We have Windows 2000 servers in our organization and have no plans to migrate to Windows Server 2003, since there...
is no justifiable difference. Now my company wants to send me for an MCSE on Windows 2000, but some trainers claim the exams have been phased out. Is this true? I also need to know if I will be able to finish before the Windows 2000 track is phased out. Do you think it's a wise decision for me to do the Windows 2000 track -- because it's what we have? Microsoft keep moving goal posts, so it's hard to plan anything! While I'd be inclined to argue your statement that there's no justifiable difference between Win2k and Win2k3sufficient to justify migration, that's a whole 'nother story that I won't go into right now. It's your company, so it's your choice. The Windows 2000 exams are still alive and well and are likely to remain so until after the next Windows Server platform is introduced (the smart money puts this into 2006 or 2007, so the program still has plenty of life left; if history is any guide, Win2k3 sales won't surpass Win2k server sales until some time in 2005 anyway).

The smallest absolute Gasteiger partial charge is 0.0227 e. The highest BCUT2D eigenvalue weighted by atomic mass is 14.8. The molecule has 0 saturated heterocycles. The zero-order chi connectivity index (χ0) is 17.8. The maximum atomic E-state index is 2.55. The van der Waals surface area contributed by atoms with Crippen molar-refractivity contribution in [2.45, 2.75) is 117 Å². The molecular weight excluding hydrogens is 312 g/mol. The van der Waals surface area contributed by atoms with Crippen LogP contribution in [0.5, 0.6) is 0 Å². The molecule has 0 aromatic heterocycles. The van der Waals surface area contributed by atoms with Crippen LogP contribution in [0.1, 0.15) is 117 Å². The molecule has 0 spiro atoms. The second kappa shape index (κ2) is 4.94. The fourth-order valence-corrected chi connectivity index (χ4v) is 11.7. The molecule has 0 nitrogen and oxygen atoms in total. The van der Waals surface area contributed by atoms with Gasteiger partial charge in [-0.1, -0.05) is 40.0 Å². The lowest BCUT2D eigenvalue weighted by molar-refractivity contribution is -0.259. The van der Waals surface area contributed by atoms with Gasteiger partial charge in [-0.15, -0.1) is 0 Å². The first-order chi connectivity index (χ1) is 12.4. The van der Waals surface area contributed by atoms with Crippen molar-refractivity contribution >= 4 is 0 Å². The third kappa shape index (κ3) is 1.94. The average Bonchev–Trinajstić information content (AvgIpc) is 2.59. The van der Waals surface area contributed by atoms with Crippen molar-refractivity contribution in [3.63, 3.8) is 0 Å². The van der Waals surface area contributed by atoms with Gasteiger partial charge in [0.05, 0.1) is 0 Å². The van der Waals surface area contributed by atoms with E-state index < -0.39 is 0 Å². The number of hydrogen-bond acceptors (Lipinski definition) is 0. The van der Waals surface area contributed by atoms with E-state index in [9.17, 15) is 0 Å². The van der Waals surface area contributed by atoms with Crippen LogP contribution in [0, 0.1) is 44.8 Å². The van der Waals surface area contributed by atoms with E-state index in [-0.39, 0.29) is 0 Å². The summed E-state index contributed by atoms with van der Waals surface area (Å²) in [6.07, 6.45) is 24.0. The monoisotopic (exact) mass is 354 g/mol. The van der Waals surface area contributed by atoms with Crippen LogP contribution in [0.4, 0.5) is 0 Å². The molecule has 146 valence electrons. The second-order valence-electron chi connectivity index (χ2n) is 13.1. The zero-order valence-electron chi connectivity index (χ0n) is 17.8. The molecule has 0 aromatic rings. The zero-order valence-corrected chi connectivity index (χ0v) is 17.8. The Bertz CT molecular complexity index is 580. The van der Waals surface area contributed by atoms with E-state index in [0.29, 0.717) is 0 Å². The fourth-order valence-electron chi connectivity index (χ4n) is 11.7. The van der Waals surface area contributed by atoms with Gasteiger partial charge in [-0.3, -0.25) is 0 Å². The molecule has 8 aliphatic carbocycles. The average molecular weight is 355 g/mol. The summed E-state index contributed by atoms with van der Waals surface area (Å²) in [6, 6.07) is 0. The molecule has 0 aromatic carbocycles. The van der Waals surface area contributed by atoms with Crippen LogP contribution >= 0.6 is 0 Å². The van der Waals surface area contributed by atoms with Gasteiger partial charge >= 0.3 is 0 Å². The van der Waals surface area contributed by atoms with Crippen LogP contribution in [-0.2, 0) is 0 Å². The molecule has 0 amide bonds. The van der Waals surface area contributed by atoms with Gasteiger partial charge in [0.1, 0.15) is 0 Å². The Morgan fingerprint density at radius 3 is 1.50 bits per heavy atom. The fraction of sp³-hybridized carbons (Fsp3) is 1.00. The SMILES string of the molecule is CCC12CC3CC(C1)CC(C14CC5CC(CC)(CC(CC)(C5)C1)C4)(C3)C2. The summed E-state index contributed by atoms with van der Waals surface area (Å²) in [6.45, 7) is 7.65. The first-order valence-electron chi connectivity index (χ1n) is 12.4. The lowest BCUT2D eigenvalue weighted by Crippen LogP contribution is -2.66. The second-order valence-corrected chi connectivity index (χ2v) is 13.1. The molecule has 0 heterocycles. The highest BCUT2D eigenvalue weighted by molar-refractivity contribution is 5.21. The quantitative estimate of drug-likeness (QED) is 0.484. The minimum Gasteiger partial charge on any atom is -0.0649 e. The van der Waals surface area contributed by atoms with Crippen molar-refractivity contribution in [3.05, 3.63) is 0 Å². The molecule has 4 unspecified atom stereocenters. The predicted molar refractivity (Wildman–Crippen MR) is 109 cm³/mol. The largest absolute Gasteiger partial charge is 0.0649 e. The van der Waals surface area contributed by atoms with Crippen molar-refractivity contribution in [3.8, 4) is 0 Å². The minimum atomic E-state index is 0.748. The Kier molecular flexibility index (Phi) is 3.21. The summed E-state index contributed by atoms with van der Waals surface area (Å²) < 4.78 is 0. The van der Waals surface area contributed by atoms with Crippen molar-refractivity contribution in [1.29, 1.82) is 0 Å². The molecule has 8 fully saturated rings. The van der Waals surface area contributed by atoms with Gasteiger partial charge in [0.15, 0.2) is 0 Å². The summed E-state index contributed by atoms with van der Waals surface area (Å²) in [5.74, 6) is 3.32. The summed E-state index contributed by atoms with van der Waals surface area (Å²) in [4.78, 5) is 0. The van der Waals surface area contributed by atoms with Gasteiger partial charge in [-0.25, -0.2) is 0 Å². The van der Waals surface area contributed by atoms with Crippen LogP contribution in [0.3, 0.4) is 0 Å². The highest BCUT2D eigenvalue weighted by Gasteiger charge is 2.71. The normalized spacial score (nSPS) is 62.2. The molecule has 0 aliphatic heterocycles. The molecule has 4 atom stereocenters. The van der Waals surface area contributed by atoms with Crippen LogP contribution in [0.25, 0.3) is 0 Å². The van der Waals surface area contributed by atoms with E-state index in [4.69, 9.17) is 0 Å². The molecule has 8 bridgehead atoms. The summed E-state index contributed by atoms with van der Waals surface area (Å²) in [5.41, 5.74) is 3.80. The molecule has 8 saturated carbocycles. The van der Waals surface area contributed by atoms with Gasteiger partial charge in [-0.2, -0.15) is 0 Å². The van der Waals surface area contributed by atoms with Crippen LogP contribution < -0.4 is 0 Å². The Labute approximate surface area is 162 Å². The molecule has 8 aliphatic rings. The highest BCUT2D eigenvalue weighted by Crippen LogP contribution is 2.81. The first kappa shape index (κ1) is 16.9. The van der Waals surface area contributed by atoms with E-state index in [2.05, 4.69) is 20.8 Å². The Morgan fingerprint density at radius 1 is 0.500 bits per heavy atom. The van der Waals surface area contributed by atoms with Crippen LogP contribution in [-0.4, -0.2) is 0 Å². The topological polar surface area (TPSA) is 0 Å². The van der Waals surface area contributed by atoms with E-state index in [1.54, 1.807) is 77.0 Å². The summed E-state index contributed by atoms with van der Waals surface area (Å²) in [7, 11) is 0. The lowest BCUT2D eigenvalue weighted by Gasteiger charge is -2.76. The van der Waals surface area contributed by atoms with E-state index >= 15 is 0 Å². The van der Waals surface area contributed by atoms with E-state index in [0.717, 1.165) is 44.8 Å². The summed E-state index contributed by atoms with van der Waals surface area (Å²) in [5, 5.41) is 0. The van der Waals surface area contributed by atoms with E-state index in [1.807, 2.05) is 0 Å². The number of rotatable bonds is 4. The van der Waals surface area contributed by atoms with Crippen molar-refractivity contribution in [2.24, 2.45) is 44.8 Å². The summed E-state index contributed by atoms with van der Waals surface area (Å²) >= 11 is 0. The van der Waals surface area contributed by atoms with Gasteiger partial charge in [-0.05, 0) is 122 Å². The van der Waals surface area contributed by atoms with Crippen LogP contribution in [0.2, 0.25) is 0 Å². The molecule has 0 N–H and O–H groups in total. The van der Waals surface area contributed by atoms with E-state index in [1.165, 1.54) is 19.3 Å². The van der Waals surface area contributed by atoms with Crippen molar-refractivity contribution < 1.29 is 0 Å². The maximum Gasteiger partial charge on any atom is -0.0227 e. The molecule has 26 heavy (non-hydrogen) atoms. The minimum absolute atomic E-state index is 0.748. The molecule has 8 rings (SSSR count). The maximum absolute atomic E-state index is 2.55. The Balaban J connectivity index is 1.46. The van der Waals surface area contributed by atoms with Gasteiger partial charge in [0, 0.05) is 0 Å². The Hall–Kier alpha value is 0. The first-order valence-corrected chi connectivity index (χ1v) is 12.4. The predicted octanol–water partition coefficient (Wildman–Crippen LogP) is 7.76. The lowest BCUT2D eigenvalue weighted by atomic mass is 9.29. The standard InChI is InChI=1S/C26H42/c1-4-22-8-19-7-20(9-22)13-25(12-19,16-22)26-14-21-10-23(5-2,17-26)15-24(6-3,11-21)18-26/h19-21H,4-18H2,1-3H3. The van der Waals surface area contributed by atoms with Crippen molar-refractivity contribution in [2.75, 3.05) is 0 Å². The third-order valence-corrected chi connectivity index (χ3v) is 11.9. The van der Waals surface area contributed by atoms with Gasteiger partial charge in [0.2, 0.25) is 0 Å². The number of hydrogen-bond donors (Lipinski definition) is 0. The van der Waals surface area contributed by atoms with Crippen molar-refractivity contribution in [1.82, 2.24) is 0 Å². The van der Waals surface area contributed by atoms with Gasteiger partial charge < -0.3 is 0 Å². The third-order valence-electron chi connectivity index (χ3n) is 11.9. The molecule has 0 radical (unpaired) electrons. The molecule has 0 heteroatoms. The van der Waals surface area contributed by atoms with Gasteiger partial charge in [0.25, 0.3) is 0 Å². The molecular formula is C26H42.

And yes, it is a wise decision to certify on what your company is using, because that's what you need most to know. If you get a Win2k MCSE, you'll be able to upgrade it later on simply by taking the 70-292 and 70-296 upgrade exams anyway.
Related Q&A from Ed Tittel
You don't have to break the bank when it comes to finding resources for managing Windows Server.continue reading
Easier file access across devices and faster Windows 8 startup are among the Windows 8.1 features that could win over Windows 7 users.continue reading
As the Windows 7 end of life arrives, IT admins must find extended support for the OS. Microsoft provides some help, but it won't always be free.continue reading
Have a question for an expert?
Please add a title for your question
Get answers from a TechTarget expert on whatever's puzzling you.